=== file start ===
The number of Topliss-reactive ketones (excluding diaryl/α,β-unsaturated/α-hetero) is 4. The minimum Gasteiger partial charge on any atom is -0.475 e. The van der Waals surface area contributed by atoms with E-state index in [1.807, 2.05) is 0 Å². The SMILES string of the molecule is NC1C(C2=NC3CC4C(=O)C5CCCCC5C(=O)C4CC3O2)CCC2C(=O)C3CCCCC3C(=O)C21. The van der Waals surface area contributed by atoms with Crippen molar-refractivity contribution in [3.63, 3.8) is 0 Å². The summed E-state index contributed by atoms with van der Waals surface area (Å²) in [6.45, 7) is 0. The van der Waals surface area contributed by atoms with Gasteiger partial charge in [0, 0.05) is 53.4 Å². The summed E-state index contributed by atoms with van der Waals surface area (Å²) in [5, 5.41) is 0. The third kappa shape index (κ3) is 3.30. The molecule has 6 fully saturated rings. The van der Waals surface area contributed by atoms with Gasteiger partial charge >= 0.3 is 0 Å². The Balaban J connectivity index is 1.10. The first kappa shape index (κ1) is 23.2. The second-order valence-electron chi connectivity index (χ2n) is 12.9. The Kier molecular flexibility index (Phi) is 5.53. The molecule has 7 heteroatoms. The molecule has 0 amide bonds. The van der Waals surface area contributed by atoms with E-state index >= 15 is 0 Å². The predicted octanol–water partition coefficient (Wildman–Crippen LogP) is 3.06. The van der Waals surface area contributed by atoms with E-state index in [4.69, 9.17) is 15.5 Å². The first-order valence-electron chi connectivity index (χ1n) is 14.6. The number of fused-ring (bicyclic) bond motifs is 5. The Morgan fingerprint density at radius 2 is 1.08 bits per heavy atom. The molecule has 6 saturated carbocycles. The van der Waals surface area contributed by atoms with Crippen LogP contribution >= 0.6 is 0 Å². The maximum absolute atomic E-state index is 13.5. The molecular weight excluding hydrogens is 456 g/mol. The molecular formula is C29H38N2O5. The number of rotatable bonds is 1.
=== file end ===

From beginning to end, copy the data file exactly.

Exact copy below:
The number of Topliss-reactive ketones (excluding diaryl/α,β-unsaturated/α-hetero) is 4. The minimum Gasteiger partial charge on any atom is -0.475 e. The van der Waals surface area contributed by atoms with E-state index in [1.807, 2.05) is 0 Å². The SMILES string of the molecule is NC1C(C2=NC3CC4C(=O)C5CCCCC5C(=O)C4CC3O2)CCC2C(=O)C3CCCCC3C(=O)C21. The van der Waals surface area contributed by atoms with Crippen molar-refractivity contribution in [3.63, 3.8) is 0 Å². The summed E-state index contributed by atoms with van der Waals surface area (Å²) in [6.45, 7) is 0. The van der Waals surface area contributed by atoms with Gasteiger partial charge in [0, 0.05) is 53.4 Å². The summed E-state index contributed by atoms with van der Waals surface area (Å²) in [5, 5.41) is 0. The third kappa shape index (κ3) is 3.30. The molecule has 6 fully saturated rings. The van der Waals surface area contributed by atoms with Gasteiger partial charge >= 0.3 is 0 Å². The Balaban J connectivity index is 1.10. The first kappa shape index (κ1) is 23.2. The second-order valence-electron chi connectivity index (χ2n) is 12.9. The Kier molecular flexibility index (Phi) is 5.53. The molecule has 7 heteroatoms. The molecule has 0 amide bonds. The van der Waals surface area contributed by atoms with E-state index >= 15 is 0 Å². The predicted octanol–water partition coefficient (Wildman–Crippen LogP) is 3.06. The van der Waals surface area contributed by atoms with E-state index in [4.69, 9.17) is 15.5 Å². The first-order valence-electron chi connectivity index (χ1n) is 14.6. The number of fused-ring (bicyclic) bond motifs is 5. The Morgan fingerprint density at radius 2 is 1.08 bits per heavy atom. The molecule has 6 saturated carbocycles. The van der Waals surface area contributed by atoms with Crippen LogP contribution >= 0.6 is 0 Å². The maximum absolute atomic E-state index is 13.5. The molecular weight excluding hydrogens is 456 g/mol. The molecular formula is C29H38N2O5. The number of rotatable bonds is 1.